Recently, teachers and administrators have become even more accountable for how well students perform on these tests. Students’ progress, and now the funding and jobs at these schools, rely almost exclusively on these tests. This has sadly led to teaching to take tests as compared to teaching to ensure that our children receive a challenging well-rounded education through hands-on experiences, field trips, group discussions, music and the arts. All of these skills are an invaluable part of becoming a well educated and productive part of society.

Finally, teachers input is diminishing in how a student is taught and in their assessments. Our teachers are the ones on the front lines of the classroom and are the ones best suited to judge a student’s progress. They should be given more of a voice in the assessment process. A lot of times the grades that students receive do not correlate to what they actually are learning once again leads me to ask how accurate are these tests in assessing a student’s progress.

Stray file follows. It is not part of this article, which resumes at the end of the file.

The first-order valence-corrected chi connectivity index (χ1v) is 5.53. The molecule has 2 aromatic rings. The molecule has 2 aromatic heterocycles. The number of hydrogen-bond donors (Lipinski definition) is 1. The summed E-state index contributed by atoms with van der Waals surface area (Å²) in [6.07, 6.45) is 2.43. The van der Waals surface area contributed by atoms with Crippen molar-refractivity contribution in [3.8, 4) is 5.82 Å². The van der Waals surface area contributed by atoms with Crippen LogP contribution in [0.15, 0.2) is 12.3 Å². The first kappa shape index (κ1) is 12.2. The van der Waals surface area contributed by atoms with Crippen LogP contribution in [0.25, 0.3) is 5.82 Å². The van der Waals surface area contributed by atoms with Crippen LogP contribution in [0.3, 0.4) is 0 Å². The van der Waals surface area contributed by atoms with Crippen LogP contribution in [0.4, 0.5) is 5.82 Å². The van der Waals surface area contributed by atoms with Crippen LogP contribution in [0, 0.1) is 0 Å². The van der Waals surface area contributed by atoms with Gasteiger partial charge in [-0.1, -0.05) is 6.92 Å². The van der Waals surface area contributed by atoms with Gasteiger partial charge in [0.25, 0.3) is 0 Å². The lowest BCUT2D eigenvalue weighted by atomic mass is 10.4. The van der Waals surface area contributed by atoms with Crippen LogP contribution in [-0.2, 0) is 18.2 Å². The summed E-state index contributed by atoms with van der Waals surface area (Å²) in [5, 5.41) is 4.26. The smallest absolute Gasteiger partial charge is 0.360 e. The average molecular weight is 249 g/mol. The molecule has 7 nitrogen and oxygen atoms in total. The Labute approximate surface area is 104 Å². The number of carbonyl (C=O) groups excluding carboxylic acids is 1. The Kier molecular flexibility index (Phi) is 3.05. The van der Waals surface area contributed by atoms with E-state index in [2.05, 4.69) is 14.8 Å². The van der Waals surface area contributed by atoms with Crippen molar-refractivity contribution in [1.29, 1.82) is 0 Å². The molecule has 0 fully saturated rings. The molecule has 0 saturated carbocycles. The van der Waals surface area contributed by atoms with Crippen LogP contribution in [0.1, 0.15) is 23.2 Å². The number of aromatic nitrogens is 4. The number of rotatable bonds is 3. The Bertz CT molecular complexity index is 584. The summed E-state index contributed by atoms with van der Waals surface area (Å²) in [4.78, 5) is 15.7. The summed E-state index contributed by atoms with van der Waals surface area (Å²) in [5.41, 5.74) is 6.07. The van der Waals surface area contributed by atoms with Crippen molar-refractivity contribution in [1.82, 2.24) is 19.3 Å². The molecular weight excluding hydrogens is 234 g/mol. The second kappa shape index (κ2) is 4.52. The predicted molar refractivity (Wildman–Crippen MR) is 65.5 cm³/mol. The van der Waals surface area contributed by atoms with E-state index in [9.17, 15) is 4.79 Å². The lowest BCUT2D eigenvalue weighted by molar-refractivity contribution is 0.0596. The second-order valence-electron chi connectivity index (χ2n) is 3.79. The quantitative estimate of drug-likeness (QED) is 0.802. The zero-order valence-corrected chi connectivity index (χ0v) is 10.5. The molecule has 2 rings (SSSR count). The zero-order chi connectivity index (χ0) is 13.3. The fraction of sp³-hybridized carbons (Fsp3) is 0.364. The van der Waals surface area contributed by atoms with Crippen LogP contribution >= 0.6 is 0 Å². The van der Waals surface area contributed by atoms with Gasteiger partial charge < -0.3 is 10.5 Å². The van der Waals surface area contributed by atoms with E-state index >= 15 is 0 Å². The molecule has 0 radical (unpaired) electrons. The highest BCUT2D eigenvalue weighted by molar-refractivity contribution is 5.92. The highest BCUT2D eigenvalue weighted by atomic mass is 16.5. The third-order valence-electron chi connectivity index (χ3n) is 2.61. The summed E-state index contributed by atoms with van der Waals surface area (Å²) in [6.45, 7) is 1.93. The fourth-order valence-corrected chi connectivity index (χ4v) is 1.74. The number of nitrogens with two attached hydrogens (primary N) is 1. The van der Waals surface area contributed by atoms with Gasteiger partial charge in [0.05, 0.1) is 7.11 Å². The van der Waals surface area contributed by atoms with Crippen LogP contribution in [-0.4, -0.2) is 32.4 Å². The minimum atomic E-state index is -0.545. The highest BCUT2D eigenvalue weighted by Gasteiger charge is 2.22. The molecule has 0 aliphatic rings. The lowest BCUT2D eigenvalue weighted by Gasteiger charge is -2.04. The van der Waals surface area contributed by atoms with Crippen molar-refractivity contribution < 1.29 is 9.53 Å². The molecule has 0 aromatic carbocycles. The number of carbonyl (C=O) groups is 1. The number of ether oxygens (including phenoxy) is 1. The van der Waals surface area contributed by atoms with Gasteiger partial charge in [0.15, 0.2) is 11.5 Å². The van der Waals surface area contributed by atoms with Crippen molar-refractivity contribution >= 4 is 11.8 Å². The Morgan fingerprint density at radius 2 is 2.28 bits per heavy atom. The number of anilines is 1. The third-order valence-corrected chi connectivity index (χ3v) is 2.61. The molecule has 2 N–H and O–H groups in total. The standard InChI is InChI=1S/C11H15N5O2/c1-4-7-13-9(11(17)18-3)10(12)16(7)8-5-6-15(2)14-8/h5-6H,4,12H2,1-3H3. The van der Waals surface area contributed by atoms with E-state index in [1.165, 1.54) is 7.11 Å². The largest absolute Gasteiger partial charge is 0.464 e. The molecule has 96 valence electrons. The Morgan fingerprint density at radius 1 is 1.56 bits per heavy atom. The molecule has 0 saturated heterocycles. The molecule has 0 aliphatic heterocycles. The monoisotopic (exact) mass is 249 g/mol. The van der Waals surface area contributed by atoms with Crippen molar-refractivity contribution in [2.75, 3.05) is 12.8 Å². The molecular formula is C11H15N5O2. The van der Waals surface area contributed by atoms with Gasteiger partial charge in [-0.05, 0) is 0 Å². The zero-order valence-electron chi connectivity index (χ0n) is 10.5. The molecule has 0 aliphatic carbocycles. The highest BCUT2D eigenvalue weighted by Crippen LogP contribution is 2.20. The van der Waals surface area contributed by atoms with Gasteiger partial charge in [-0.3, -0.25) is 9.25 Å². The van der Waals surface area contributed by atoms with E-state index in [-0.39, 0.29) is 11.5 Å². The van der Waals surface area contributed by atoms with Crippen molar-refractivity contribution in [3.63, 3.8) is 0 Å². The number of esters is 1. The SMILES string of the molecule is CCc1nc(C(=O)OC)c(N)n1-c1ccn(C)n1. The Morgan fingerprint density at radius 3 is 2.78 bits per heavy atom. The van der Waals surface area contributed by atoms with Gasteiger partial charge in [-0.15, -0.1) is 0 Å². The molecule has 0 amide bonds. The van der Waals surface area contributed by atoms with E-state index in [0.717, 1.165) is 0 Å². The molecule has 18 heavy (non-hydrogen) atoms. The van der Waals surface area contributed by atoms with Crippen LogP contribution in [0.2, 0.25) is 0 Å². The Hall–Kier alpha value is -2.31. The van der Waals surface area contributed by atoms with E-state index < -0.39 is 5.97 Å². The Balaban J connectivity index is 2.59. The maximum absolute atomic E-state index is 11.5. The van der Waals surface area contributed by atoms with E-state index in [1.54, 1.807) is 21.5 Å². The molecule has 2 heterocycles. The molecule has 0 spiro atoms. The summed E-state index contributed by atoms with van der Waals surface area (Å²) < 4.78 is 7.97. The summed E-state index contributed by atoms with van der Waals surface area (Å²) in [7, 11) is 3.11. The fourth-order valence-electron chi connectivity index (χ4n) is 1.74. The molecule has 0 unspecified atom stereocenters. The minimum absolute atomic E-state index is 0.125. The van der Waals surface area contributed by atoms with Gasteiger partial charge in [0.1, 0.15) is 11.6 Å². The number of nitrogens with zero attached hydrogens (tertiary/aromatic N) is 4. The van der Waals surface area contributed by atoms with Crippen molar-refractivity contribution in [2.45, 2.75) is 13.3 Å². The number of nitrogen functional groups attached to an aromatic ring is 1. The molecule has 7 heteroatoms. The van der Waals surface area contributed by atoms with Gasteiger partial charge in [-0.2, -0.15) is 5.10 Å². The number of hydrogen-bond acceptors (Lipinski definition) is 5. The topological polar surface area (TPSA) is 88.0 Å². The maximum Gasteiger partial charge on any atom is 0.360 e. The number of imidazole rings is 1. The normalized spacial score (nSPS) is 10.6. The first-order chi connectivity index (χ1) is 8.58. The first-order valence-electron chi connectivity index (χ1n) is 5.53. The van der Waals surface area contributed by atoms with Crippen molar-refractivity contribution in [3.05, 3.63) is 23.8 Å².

Yes, students need to be assessed. However, they need to be properly assessed but not at the sake of learning. We need more public officials like Assemblyman Weprin to stand up for our children, who are our future.

Bryan Rivera,


Foreclosure Woes

Dear Editor:

It is disheartening to hear stories such as Edie Berry’s (the Queens Chronicle, Jan. 10 issue). For many New Yorkers, the dream of home ownership has turned into the nightmare of foreclosure.

Behind the staggering statistics — predictions that New York City experienced roughly 15,000 foreclosures over the last year — are families displaced from their homes and, in some cases, taken advantage of by the brokers and lenders they trusted.

For our communities as a whole, foreclosures have harsh economic consequences. Just one or two boarded up homes can hurt neighboring property values and stunt an area’s economic growth.

Notably, the rate of foreclosures has hit minority neighborhoods the hardest.According to NYU’s Furman Center for Real Estate and Urban Policy the 10 neighborhoods in New York City with the highest rates of mortgages from subprime lenders were primarily African American and Hispanic.